Like the inmates who thought they could commit the perfect crime and avoid arrest, there are those who have become prisoners of their lower nature, believing they could get away with bad behavior. Their enablers, flunkies, political advisers and interest groups, tell them to keep doing what they are doing because it provides them with employment or political power.
At the heart of every "sin" (if I may use a word that has been replaced by the less judgmental word "dysfunctional") is pride. The Satan character in the film "The Devil's Advocate" says "pride is my favorite sin." That's because it leads to all the others, including sexual infidelity and the infidelity of politicians who abuse the power given to them by the people, becoming poor stewards of other people's money.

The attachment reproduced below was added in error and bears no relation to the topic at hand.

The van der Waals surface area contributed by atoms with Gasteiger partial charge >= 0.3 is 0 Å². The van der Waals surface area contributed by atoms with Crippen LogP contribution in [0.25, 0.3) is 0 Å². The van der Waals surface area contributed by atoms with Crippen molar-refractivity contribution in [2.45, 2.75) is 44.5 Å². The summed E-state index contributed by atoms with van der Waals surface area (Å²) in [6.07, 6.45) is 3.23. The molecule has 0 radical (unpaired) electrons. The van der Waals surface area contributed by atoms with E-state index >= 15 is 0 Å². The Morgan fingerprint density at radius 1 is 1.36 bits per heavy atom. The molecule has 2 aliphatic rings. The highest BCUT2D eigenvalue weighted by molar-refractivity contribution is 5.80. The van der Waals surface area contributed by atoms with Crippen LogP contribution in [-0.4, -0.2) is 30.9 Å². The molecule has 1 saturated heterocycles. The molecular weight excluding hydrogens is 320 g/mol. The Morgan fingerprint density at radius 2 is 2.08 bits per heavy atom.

Let's not have any more of this business about someone being able to be one person in private and another in public. Anyone who breaks a pledge to his wife to remain faithful is more likely than not to engage in public behavior that is shameful, suspect and in some cases illegal.
Dictionary.com defines shame: "the painful feeling arising from the consciousness of something dishonorable, improper..."
The definition presumes a standard by which "honorable" and "proper" might be measured. We have abandoned that standard in favor of doing whatever makes us feel good. And then we feign surprise when growing numbers among us surrender to the "music of the night."
That's a shame.
Cal Thomas is co-author (with Bob Beckel) of the book, "Common Ground: How to Stop the Partisan War That is Destroying America".
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